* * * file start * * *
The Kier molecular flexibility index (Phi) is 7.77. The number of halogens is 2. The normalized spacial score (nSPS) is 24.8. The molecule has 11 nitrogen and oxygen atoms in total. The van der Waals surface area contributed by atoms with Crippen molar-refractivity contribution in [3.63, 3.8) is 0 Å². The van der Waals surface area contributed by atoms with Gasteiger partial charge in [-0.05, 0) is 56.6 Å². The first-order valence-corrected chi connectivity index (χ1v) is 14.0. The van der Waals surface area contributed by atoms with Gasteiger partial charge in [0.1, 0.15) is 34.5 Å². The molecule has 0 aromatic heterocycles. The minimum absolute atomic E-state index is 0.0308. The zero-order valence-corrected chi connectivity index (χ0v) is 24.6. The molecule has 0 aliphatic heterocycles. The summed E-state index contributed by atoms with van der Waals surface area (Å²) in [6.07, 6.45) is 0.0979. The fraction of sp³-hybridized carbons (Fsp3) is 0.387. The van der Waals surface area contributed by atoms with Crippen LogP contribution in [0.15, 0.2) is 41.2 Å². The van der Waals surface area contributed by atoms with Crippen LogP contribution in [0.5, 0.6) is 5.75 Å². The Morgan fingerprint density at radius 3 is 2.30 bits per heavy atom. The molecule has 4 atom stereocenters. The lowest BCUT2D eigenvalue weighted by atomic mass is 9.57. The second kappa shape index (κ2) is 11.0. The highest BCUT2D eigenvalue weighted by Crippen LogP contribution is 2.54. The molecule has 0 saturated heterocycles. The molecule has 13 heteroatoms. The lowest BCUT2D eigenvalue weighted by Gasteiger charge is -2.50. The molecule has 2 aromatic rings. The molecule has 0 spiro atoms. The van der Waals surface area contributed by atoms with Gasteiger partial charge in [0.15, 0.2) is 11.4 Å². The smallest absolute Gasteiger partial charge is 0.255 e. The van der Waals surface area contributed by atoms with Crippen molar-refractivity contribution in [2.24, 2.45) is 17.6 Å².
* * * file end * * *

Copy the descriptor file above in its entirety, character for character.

The Kier molecular flexibility index (Phi) is 7.77. The number of halogens is 2. The normalized spacial score (nSPS) is 24.8. The molecule has 11 nitrogen and oxygen atoms in total. The van der Waals surface area contributed by atoms with Crippen molar-refractivity contribution in [3.63, 3.8) is 0 Å². The van der Waals surface area contributed by atoms with Gasteiger partial charge in [-0.05, 0) is 56.6 Å². The first-order valence-corrected chi connectivity index (χ1v) is 14.0. The van der Waals surface area contributed by atoms with Gasteiger partial charge in [0.1, 0.15) is 34.5 Å². The molecule has 0 aromatic heterocycles. The minimum absolute atomic E-state index is 0.0308. The zero-order valence-corrected chi connectivity index (χ0v) is 24.6. The molecule has 0 aliphatic heterocycles. The summed E-state index contributed by atoms with van der Waals surface area (Å²) in [6.07, 6.45) is 0.0979. The fraction of sp³-hybridized carbons (Fsp3) is 0.387. The van der Waals surface area contributed by atoms with Crippen LogP contribution in [0.15, 0.2) is 41.2 Å². The van der Waals surface area contributed by atoms with Crippen LogP contribution in [0.5, 0.6) is 5.75 Å². The Morgan fingerprint density at radius 3 is 2.30 bits per heavy atom. The molecule has 4 atom stereocenters. The lowest BCUT2D eigenvalue weighted by atomic mass is 9.57. The second kappa shape index (κ2) is 11.0. The highest BCUT2D eigenvalue weighted by Crippen LogP contribution is 2.54. The molecule has 0 saturated heterocycles. The molecule has 13 heteroatoms. The lowest BCUT2D eigenvalue weighted by Gasteiger charge is -2.50. The molecule has 2 aromatic rings. The molecule has 0 spiro atoms. The van der Waals surface area contributed by atoms with Gasteiger partial charge in [0.15, 0.2) is 11.4 Å². The smallest absolute Gasteiger partial charge is 0.255 e. The van der Waals surface area contributed by atoms with Crippen molar-refractivity contribution in [2.24, 2.45) is 17.6 Å².